Tesla has launched an official Application Programming Interface (API) for its vehicles, indicating that the company could be looking at debuting its own app store soon.
Without sharing all the system details, Tesla has launched an initial tier of its own API that’s expected to evolve into next year and will eventually cost money, according to a report from Not a Tesla App earlier this week. The new API tier is called the “Discovery Tier,” and while it’s currently free, that’s expected to change moving into 2024 — though Tesla has yet to detail price points or plans for additional tiers.
Eventually, Tesla is likely to debut its own App Store, generating money from developers who want to develop and host their own services and apps on the automaker’s in-car platform. The current Tesla API is primarily geared toward fleet management, as seen in the Not a Tesla App image below or on the company’s website here.
An API works by bridging the gap between two software applications, effectively letting third parties build apps and services that work with a given software platform, such as Tesla’s in-car software. The launch of the API means that Tesla will be shifting away from the use of its REST API, which is currently in use, and the company’s official API will likely be in full use with multiple tiers and price levels as soon as next year.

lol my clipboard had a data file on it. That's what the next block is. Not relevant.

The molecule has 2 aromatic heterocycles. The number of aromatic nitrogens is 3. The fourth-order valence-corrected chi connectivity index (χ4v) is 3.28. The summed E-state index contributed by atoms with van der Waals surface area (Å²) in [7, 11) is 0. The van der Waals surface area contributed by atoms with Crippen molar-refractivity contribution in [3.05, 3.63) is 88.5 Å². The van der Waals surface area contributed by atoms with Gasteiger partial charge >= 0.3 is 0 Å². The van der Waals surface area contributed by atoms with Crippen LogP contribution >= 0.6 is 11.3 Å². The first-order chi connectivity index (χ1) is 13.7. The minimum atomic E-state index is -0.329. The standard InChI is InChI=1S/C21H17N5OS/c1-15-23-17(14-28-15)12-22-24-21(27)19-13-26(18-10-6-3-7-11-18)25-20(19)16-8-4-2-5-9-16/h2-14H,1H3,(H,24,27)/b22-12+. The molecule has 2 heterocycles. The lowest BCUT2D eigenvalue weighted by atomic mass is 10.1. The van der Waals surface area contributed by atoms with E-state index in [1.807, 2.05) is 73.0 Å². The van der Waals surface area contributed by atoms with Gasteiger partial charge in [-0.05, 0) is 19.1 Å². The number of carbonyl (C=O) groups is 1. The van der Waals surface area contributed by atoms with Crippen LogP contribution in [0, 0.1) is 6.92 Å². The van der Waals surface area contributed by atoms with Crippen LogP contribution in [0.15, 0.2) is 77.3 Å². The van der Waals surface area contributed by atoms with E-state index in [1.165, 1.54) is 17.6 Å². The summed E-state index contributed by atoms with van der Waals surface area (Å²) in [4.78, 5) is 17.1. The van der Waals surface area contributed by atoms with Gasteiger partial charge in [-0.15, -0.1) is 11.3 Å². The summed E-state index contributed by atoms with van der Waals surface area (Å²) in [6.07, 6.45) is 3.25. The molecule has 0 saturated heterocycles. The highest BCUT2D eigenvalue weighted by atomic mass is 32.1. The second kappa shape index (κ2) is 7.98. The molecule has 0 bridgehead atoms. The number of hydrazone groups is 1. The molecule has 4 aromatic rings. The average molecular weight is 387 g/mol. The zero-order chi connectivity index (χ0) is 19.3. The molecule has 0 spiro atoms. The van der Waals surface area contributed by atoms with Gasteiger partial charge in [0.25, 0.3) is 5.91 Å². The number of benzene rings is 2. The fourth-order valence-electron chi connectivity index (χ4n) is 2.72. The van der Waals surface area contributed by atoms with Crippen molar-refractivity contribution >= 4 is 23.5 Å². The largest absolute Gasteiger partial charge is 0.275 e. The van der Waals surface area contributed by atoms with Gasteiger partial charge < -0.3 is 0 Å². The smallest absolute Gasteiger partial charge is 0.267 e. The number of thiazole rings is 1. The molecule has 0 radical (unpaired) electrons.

While Tesla can offer official support for apps hosted on its API, and the move should result in improved integration and better user control over permissions, the shift will also increase costs and could place limits on specific functions. As Not a Tesla App points out, it may be easy to adjust to for larger third-party services, such as Uber, though smaller open-source software, such as TeslaMate, may have a difficult time transitioning to the API.
In the past, engineers have managed to reverse-engineer Tesla’s API to create third-party apps for tracking certain vehicle details and pushing notifications, and some have even used this method to develop fleet management software. Tesla’s “Discover Tier” is set to allow one data request per car every five minutes, though some services require far more frequent data requests for use.
Users can navigate to Tesla’s API sign-up on its website here to access Tesla’s API endpoints. Through doing so, Tesla says that an application can request permission to view account and vehicle information from owners and issue remote commands such as unlocking and locking doors, accessing the horn and other similar functionality.
The news reminds us of when Tesla CEO Elon Musk took over Twitter (now X), and how he went on on to revamp the social media platform’s API. Previously free, X created tiered charge levels for its API, some of which are thousands of dollars each month. Some developers simply ended their services upon the shift, while others charged their users more for the software.
After the X API implementation, Musk also threatened to sue Microsoft for allegedly using the company’s data after the company had complained about the change.